In today’s economy owners and developers of private construction projects are failing at an alarming rate to make timely payment to contractors, subcontractors and suppliers that they employ. One of the most effective tools to secure collateral and payment in such instances is the mechanic’s lien.
With certain exceptions, the Colorado Mechanic’s Lien Act requires that a mechanic’s lien be recorded within four months of the date that the contractor, subcontractor or supplier performed its last work or last supplied material or equipment. Recording a mechanic’s lien assists in securing the real property upon which improvements were made as collateral. The lien claimant must serve notice of its intent to record its lien at least ten days prior to recording the lien. Finally, the lien claimant has six months from the date that last work was performed or material supplied to file a lawsuit to foreclose its lien and to record notice of its lawsuit with the Clerk and Recorder of the County were the real property is located.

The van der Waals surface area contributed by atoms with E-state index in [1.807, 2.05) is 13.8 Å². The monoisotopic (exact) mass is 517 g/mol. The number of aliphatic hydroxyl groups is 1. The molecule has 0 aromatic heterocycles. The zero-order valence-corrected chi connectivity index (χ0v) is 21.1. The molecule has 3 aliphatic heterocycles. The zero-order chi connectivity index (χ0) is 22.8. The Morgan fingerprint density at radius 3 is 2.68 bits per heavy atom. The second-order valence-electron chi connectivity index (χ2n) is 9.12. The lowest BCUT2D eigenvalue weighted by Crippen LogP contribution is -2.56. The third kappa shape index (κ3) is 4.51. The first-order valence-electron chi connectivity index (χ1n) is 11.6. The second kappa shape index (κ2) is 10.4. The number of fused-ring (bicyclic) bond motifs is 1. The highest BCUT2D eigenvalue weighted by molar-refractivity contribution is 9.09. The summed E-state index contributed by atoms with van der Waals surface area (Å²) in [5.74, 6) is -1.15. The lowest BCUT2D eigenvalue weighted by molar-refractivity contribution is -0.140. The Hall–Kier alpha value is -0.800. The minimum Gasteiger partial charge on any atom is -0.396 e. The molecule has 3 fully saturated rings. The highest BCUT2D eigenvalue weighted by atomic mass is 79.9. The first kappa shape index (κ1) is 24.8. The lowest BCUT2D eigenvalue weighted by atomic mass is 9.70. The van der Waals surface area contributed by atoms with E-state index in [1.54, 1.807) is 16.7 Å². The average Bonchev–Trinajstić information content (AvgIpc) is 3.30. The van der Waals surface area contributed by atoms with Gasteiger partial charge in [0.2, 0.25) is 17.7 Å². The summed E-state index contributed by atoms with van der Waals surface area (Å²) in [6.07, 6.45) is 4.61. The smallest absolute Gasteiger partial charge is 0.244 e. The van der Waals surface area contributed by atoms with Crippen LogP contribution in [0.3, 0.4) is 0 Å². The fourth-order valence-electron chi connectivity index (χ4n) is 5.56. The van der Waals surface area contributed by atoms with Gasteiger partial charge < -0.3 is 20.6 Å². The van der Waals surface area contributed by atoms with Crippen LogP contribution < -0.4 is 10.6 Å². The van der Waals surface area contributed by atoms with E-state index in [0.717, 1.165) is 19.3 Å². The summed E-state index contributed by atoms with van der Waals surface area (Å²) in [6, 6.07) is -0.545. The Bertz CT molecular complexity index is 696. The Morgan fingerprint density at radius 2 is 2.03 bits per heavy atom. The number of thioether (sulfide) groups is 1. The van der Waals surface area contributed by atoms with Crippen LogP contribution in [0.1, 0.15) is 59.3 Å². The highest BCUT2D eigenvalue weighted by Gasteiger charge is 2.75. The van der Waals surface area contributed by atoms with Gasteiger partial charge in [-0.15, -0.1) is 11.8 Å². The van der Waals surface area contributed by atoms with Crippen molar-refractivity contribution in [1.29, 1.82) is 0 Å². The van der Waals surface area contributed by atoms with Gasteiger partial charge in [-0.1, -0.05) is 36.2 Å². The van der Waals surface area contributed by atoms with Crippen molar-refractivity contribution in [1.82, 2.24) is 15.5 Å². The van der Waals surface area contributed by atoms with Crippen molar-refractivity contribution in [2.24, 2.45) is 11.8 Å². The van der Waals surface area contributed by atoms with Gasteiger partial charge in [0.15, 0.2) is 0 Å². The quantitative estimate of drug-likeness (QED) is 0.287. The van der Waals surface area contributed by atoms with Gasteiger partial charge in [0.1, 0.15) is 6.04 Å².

Although an effective tool, there are numerous pitfalls in meeting the deadlines for recording a mechanic’s lien, for accurately drafting the lien, and for correctly serving the lien. Lien claimants should not attempt to file a mechanic’s lien without the assistance of legal counsel familiar with mechanic’s lien law. Even experienced construction lawyers confront irregular lien circumstances on a regular basis that require research to insure that a lien claim is correctly perfected.
The above information should not be used as legal advice.